Monday, January 19, 2015

La France Littéraire

 There is no question that France thinks of itself as a literary country. When visiting, one can not help but notice how many people one sees reading... in parks, in cafés or on public transportation. One also finds so many beautiful bookstores in France. There is a least one if not more in every town & city across the country.  Last July the French government created a law banning discounted books & free shipping for on line books. This law aimed directly at Amazon was formed specifically to protect these small independent book sellers. You can read more about the law here.

These measures were taken not only to protect small business but more importantly to protect French culture & the very way of French life as they know it. At the same time the government declared books to be 'essential good' food & other necessities, which can be taxed at a lower rate. The NY Times had two very good pieces on this subject which can be read here.

Two things I found interesting in reading these articles were:

"On average, a Frenchman reads 25 percent more books per year than an American does."


"In 2008... 14 percent of books published in France were translations from other languages: a key indicator of a nation’s intellectual curiosity and awareness. In the United States, the figure scrapes along at 3 percent."

One thing that I have noticed on a personal level is that when I am in France I read far more than I do when I am in the states. There must be something in the air.

I am linking this discussion of literary France with Paulita's weekly meme 
 Happy reading everyone!


  1. Sally, Interesting observation. Perhaps the extra vacation time that the French take helps them enjoy reading. In the U.S., unfortunately we just watch more TV. Thanks for playing along. Here’s my Dreaming of France meme

  2. This is a fascinating post. I think that law has some real merit to it. Much as I like a good deal on a book, it's nice to know that someone is doing something to protect the smaller stores. Here in Michigan they are trying to get through a law to require any online sites that don't already tax out of state purchases to collect sales tax. I guess the thought is that between shipping and tax, it may not be as good a deal to order online as it seemed before (books or otherwise). It will be interesting to follow. Love your illustrations for this!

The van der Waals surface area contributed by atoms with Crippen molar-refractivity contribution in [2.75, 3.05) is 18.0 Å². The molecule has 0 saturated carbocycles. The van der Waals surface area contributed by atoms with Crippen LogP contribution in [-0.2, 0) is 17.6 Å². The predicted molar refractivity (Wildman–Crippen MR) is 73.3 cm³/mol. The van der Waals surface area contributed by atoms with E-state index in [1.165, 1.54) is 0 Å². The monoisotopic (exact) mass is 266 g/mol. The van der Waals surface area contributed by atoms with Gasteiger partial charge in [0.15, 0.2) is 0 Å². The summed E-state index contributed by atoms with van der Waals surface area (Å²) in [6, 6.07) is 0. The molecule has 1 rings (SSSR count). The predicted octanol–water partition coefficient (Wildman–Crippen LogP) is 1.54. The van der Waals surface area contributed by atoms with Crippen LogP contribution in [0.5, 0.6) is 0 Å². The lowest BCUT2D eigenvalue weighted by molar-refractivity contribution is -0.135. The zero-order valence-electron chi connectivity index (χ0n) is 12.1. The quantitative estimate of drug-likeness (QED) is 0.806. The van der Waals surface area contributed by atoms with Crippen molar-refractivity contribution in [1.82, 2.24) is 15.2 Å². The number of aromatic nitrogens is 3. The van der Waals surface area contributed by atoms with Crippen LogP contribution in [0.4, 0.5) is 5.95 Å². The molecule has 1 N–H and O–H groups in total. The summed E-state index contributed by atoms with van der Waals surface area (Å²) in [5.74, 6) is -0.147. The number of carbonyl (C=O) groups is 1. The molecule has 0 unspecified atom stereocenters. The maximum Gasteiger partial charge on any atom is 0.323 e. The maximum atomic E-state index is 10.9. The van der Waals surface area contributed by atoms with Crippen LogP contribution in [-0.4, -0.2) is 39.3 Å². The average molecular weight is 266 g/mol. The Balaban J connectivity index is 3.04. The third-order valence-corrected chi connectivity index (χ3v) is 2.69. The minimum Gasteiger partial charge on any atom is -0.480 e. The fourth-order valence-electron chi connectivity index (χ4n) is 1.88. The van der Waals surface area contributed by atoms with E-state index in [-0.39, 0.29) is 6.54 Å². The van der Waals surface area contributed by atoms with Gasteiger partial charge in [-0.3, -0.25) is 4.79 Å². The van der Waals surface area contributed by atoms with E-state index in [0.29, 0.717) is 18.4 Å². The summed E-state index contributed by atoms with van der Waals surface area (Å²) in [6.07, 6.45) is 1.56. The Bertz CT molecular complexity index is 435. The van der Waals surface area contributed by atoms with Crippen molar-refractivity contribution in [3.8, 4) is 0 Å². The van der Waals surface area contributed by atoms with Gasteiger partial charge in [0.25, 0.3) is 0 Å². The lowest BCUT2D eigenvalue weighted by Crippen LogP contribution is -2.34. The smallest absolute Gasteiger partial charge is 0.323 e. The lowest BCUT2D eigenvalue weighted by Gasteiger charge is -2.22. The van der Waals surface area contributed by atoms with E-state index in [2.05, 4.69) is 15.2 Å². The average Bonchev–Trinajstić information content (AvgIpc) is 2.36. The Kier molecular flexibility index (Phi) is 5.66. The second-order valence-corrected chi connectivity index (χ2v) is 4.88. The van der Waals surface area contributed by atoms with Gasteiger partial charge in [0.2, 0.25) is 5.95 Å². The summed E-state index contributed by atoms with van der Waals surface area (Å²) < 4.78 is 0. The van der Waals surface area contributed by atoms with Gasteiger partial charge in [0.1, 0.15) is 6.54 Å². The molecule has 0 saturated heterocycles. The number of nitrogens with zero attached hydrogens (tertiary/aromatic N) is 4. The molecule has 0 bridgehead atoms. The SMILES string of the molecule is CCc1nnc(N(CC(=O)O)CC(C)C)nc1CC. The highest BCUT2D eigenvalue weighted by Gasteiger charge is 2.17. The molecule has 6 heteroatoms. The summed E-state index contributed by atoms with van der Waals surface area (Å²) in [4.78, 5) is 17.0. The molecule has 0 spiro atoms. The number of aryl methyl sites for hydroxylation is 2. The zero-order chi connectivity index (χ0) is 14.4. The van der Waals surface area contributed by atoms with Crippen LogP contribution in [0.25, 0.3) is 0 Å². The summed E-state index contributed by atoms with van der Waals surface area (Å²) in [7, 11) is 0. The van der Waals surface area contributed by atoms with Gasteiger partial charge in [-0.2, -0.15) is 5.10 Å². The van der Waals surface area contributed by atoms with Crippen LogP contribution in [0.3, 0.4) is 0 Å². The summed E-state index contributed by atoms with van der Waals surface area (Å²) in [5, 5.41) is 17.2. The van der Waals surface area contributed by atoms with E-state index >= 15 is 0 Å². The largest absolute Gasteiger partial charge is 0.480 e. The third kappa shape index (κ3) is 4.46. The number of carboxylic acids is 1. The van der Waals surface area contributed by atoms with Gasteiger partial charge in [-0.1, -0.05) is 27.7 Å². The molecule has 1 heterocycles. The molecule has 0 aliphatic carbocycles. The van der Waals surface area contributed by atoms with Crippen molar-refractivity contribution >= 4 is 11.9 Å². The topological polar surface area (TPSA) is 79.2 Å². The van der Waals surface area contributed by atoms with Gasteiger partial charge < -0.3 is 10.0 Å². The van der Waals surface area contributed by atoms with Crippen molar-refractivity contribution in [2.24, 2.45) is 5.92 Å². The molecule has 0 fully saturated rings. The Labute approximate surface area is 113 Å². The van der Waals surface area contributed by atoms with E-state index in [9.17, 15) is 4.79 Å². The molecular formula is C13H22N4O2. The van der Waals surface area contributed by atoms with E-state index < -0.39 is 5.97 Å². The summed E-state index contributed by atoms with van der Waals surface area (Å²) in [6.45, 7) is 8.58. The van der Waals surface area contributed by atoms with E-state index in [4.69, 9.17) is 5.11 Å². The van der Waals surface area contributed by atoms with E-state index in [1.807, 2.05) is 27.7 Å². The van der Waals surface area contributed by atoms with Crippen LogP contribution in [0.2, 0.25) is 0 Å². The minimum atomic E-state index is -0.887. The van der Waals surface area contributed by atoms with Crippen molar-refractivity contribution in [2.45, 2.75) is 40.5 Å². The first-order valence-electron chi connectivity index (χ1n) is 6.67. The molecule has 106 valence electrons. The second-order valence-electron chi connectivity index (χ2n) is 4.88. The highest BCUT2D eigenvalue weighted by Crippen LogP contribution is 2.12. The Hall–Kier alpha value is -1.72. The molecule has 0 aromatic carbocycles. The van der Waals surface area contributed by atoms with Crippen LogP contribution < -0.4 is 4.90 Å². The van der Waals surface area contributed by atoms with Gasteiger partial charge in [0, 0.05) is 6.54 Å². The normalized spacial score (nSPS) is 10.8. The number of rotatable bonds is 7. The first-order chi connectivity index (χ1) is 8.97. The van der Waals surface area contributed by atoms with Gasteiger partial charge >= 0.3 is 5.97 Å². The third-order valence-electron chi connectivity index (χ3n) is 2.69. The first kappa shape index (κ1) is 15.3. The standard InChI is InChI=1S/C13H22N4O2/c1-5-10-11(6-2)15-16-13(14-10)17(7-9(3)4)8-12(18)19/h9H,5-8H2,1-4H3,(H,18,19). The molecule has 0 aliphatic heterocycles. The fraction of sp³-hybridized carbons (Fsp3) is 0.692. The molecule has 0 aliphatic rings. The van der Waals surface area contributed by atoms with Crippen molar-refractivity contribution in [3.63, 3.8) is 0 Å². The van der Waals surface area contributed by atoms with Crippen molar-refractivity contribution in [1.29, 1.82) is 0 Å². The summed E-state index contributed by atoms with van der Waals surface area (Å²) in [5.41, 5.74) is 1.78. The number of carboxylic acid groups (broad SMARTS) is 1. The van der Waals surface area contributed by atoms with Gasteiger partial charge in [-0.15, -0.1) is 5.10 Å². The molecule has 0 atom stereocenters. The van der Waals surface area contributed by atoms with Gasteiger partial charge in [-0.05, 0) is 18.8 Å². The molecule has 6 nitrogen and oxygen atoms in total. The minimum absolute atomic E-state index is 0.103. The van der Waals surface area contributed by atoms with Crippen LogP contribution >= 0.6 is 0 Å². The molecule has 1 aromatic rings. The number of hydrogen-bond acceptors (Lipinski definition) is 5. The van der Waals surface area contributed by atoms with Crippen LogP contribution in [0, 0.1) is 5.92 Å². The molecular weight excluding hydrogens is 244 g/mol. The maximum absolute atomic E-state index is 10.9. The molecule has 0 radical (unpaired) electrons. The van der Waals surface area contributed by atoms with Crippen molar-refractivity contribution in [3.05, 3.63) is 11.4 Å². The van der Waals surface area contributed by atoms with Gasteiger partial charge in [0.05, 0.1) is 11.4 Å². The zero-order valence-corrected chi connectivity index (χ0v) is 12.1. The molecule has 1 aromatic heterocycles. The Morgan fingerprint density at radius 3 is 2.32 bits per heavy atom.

3. that is a sweet dream about france, and i wasn't aware of it, although true, the french do read alot in public places. i shall never think of this the same way, since you pinpoint a reality that actually quite pleases me, in a year i decided myself to read more. it ain't easy, my concentration span being at an extremely low level (i blame the menopause), but i endure. it'll be well worth it. and it does have a knack of calming me down when needed... if i can concentrate, right... ;))) n♥

  4. You have to give the nation credit. I have always noticed that Europeans read much more than Americans-look how many thriving bookstores there are. Go to any park in France and people are reading.

  5. What a great post Sally- it's all so fascinating. I written several posts about the differences between French and Anglophone cultures particularly about reading practices. I heard a little bit about that law, but had forgotten it. Interesting that they take action to protect the bricks and mortar shops when perhaps lower prices would help everyone read more. Perhaps they're happy that everyone reads enough? I do love seeing people reading in parks, you don't see that as much in Australia either- workers at lunchtime sometimes, but people don't go to parks just to read as often.

    Thanks so much for the NYT link- I think the first piece was stronger. It is interesting to think about, it would be nice if Australia were to declare books an essential good, but that will never happen with our current government. The number of books in translation is also important.

  6. Wonderful post and interesting perspective. It seems like most of the people I know, excluding my writer friends, don't read as much as they used to. Myself included. I've vowed to get off the internet and read more, and it's been such a pleasure. I feel like it's keeping me in touch with my youth, as all through my teens and 20s I read voraciously. It's the perfect excuse to slow down, or to go to be early, or to spend an afternoon in the park. I take for granted that Portland, where I live, still has a good amount of independent, neighborhood book stores. I'm headed to the one in my neighborhood today!